Fans of Kyuss may have difficulty understanding Queens of the Stone Age. Homme's former outfit was extremely heavy, sludgy and even trippy at times--a style many call stoner rock. The band's members grew up in the small town of Palm Desert, Calif., and were very influenced by their arid, sandy surroundings. One can almost visualize a clear, wide-open sky, tumbleweeds and cacti while listening to the band's long instrumental jams, which are like a soundtrack to the desert. Their break wasn't due to band member feuds or creative roadblocks. In fact, the group was becoming extremely successful and had released four full-lenght albums. But Homme says he had to destroy the band in order to maintain its reputation. He didn't want to run it into the ground, but rather, go out on top.
"I want people to remember and appreciate Kyuss. I do," he says. "I'm proud of it. I quit so that it would stay cool."
Rather than try to re-live the days of his former band, Homme has created something completely fresh and original with his new endeavor. The music of Queens of the Stone Age is impossible to categorize, and this is exactly the way he wants it. It gives the band freedom to grow and change as much as the musicians see fit. Homme described the self-titled first album as "robot rock" for its strange, mechanical guitar sounds, minimal drum patterns and trance-inducing repetition, like the score from an old sci-fi movie. But the new album is far more varied stylistically. R stays away from the original formula, instead favoring melody and hooks. "Autopilot" sounds like David Bowie circa the Ziggy Stardust era, "Tension Head" is an abrasive punk song, "Lightning Song" sounds like one of Led Zeppelin's acoustic instrumentals and the last track, "I Think I Lost My Headache," ends in a free jazz session.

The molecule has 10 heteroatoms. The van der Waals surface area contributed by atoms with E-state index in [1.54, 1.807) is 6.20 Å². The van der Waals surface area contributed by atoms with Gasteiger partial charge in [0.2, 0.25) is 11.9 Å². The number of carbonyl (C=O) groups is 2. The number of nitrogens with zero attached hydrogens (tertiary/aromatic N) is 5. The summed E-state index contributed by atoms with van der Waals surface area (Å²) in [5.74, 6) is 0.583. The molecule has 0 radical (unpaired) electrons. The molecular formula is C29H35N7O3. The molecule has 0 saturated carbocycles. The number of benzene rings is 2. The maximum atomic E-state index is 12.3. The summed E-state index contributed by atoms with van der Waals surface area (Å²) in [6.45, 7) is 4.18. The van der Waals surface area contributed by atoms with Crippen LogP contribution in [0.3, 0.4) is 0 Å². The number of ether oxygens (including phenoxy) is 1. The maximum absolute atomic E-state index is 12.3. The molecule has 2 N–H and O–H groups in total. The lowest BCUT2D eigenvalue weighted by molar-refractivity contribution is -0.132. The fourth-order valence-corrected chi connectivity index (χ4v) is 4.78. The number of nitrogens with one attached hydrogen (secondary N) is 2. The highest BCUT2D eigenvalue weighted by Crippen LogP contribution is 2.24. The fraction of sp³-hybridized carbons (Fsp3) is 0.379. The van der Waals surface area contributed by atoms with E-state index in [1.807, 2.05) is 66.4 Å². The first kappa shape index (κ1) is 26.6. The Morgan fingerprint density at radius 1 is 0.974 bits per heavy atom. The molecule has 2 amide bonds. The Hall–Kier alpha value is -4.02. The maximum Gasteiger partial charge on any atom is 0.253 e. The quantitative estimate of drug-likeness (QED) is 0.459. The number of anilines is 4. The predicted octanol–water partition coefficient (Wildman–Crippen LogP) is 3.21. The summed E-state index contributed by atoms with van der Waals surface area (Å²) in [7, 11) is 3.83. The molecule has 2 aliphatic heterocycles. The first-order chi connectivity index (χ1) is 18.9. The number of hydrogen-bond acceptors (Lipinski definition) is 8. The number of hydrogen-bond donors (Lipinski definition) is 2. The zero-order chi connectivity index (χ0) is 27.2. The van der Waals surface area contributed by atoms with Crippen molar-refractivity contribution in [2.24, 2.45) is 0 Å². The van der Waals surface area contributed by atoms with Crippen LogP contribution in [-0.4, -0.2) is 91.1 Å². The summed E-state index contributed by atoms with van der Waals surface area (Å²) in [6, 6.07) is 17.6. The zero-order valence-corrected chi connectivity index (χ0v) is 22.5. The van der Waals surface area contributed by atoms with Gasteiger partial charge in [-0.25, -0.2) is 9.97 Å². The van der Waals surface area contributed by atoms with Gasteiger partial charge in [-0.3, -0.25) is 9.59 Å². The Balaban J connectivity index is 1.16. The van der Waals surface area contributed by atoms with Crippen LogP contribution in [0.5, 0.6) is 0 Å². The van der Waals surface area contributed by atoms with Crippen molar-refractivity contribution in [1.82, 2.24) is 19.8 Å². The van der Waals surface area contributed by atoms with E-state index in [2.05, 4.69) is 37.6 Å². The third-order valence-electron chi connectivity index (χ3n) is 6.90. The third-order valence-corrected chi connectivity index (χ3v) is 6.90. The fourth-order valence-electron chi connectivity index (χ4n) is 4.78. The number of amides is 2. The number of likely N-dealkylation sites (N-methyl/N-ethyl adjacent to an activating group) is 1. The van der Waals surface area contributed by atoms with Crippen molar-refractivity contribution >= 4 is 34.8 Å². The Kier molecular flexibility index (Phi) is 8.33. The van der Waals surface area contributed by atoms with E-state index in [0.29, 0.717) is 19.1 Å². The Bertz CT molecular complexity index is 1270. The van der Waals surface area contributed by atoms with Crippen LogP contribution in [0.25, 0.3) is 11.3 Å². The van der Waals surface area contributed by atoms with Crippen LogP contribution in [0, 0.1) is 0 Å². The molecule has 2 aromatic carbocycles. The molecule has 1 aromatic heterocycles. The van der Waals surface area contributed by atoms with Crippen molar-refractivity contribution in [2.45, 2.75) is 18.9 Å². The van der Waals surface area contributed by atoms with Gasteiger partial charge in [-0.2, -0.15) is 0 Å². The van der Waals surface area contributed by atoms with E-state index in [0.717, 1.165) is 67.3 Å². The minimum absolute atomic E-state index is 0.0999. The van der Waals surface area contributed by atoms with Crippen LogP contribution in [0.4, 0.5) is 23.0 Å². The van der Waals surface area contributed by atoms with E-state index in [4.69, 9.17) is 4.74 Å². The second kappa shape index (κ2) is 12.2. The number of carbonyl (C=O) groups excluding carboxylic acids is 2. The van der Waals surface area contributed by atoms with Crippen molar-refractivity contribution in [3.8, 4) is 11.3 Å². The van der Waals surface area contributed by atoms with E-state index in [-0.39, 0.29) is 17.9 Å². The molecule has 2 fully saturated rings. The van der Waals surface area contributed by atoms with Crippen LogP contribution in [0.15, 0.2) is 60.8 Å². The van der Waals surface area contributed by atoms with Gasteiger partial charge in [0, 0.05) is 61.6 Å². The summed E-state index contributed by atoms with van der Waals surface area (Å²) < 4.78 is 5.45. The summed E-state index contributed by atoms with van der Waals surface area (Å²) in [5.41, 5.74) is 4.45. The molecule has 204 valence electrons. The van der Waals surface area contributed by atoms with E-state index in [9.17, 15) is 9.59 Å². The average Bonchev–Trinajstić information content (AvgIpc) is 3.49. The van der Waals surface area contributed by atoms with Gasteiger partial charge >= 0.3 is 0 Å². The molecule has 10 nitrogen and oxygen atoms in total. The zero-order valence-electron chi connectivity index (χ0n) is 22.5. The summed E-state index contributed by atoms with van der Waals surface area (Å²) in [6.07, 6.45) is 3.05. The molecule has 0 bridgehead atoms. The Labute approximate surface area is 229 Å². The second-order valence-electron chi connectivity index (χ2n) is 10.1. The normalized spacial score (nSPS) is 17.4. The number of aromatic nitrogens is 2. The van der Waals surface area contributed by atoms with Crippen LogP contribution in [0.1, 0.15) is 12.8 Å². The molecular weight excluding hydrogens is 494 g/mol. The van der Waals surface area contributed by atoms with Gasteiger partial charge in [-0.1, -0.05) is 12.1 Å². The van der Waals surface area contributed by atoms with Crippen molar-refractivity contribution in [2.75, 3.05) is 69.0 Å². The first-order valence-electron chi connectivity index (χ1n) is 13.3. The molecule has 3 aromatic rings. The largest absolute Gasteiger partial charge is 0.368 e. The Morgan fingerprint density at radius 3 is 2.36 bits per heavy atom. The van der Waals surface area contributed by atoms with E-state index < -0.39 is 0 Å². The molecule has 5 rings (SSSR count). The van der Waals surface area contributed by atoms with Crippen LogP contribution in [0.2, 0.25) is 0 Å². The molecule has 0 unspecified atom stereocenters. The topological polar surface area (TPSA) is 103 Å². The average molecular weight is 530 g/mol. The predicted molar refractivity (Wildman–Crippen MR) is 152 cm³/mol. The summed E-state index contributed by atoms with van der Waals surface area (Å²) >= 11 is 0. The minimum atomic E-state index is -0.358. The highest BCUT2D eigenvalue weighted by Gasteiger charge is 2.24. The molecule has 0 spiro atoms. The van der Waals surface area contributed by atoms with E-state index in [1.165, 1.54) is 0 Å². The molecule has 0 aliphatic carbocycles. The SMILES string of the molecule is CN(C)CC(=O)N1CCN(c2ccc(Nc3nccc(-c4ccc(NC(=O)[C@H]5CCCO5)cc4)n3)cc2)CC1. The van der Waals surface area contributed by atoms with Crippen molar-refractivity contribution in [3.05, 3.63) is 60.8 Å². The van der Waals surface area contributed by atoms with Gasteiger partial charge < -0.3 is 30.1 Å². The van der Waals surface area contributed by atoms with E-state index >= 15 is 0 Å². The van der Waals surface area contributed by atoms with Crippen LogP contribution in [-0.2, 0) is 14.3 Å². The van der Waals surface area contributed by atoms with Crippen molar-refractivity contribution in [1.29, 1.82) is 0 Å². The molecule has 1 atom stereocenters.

"Kyuss was about being the same always and this is about changing all the time," says Homme. "On the first record in particular, repetition was the whole idea behind the record. Like, to be as German as possible and just find a cool groove and play it over and over again till it's like a trance. And there's still some of that on this record, as well, although diversity was what this record's about."
The band finally finsihes soundcheck and adjorns to the dressing room where everyone lounges around laughing and joking. On the table are possibly the biggest bottles of Jack Daniels and Absolut Vodka ever made, and Oliveri is chewing an entire jumbo pack of gum all at once.
"Do you know that Carefree whitens teeth? I don't have to brush today. I've chewed about 18 pieces," he says with a mouthful of gum.
McNichol and Trautmann are present, but they sit quietly and let Homme and Oliveri do all the talking. They love to talk about music, but not their lives outside of the band. The lack of personal information coupled with the band's offbeat musical style gives QOTSA a sort of mystique.
"I like rock n' roll mystery," says Homme. "I don't know if we have taht or not. I think only someone else would know if we have that, because we're in the band. For us three there is no mystery, but I hope we do. And maybe there's some things we won't discuss. Like, our lives aren't an open book for everybody, but I'm not too sure that anyone gives a shit, either. I don't know if we're mysterious."
One thing they are very vocal about is escaping the pigeonhole of stoner rock. It's a label Homme endured when he was in Kyuss, and it has followed him to his new band. Stoner rock is typically defined as heavy, tuned-down riff rock. Homme and Oliveri feel this stereotype discredits their efforts.